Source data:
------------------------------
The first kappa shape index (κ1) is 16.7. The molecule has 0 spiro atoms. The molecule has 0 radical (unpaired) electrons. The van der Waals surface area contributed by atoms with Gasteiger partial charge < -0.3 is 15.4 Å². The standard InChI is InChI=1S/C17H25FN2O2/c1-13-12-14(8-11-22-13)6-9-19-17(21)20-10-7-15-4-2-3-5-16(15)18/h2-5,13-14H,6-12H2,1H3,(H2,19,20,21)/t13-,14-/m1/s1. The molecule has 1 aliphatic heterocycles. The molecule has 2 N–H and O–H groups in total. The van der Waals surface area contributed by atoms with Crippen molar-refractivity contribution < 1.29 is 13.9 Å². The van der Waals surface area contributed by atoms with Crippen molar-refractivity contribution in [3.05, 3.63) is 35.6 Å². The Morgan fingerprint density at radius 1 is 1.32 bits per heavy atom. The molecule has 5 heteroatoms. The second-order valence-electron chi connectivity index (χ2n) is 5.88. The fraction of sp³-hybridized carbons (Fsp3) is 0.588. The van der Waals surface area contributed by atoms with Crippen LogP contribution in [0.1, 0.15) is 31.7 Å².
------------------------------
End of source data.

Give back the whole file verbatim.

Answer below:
The first kappa shape index (κ1) is 16.7. The molecule has 0 spiro atoms. The molecule has 0 radical (unpaired) electrons. The van der Waals surface area contributed by atoms with Gasteiger partial charge < -0.3 is 15.4 Å². The standard InChI is InChI=1S/C17H25FN2O2/c1-13-12-14(8-11-22-13)6-9-19-17(21)20-10-7-15-4-2-3-5-16(15)18/h2-5,13-14H,6-12H2,1H3,(H2,19,20,21)/t13-,14-/m1/s1. The molecule has 1 aliphatic heterocycles. The molecule has 2 N–H and O–H groups in total. The van der Waals surface area contributed by atoms with Crippen molar-refractivity contribution < 1.29 is 13.9 Å². The van der Waals surface area contributed by atoms with Crippen molar-refractivity contribution in [3.05, 3.63) is 35.6 Å². The Morgan fingerprint density at radius 1 is 1.32 bits per heavy atom. The molecule has 5 heteroatoms. The second-order valence-electron chi connectivity index (χ2n) is 5.88. The fraction of sp³-hybridized carbons (Fsp3) is 0.588. The van der Waals surface area contributed by atoms with Crippen LogP contribution in [0.1, 0.15) is 31.7 Å².